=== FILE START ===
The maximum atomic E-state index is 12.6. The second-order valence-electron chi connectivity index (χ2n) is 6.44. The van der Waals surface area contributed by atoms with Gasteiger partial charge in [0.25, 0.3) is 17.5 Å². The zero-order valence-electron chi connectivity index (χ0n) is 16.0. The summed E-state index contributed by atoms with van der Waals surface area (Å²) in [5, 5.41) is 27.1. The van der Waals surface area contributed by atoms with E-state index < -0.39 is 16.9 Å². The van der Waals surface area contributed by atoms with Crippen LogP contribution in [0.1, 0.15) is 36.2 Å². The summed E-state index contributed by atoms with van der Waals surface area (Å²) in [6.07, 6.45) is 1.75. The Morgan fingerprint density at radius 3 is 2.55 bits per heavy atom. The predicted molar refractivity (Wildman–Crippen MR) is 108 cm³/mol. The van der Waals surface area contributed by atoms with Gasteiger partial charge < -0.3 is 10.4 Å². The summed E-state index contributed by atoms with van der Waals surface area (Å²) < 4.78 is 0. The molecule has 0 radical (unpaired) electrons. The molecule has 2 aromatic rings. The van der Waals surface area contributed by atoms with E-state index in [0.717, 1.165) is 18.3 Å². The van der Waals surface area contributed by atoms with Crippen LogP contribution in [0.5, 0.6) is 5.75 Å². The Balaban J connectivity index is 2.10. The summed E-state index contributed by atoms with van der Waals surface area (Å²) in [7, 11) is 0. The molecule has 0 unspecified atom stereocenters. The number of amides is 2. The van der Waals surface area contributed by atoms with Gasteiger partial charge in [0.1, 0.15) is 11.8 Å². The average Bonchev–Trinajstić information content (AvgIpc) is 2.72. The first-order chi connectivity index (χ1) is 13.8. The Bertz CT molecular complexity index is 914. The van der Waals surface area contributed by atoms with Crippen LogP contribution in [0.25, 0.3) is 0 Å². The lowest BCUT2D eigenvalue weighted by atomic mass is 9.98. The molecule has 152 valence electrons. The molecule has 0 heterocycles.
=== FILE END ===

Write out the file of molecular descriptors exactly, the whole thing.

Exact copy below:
The maximum atomic E-state index is 12.6. The second-order valence-electron chi connectivity index (χ2n) is 6.44. The van der Waals surface area contributed by atoms with Gasteiger partial charge in [0.25, 0.3) is 17.5 Å². The zero-order valence-electron chi connectivity index (χ0n) is 16.0. The summed E-state index contributed by atoms with van der Waals surface area (Å²) in [5, 5.41) is 27.1. The van der Waals surface area contributed by atoms with E-state index < -0.39 is 16.9 Å². The van der Waals surface area contributed by atoms with Crippen LogP contribution in [0.1, 0.15) is 36.2 Å². The summed E-state index contributed by atoms with van der Waals surface area (Å²) in [6.07, 6.45) is 1.75. The Morgan fingerprint density at radius 3 is 2.55 bits per heavy atom. The predicted molar refractivity (Wildman–Crippen MR) is 108 cm³/mol. The van der Waals surface area contributed by atoms with Gasteiger partial charge < -0.3 is 10.4 Å². The summed E-state index contributed by atoms with van der Waals surface area (Å²) < 4.78 is 0. The molecule has 0 radical (unpaired) electrons. The molecule has 2 aromatic rings. The van der Waals surface area contributed by atoms with E-state index in [0.717, 1.165) is 18.3 Å². The van der Waals surface area contributed by atoms with Crippen LogP contribution in [0.5, 0.6) is 5.75 Å². The Balaban J connectivity index is 2.10. The summed E-state index contributed by atoms with van der Waals surface area (Å²) in [7, 11) is 0. The molecule has 0 unspecified atom stereocenters. The number of amides is 2. The van der Waals surface area contributed by atoms with Gasteiger partial charge in [0.1, 0.15) is 11.8 Å². The average Bonchev–Trinajstić information content (AvgIpc) is 2.72. The first-order chi connectivity index (χ1) is 13.8. The Bertz CT molecular complexity index is 914. The van der Waals surface area contributed by atoms with Crippen LogP contribution in [0.25, 0.3) is 0 Å². The lowest BCUT2D eigenvalue weighted by atomic mass is 9.98. The molecule has 152 valence electrons. The molecule has 0 heterocycles.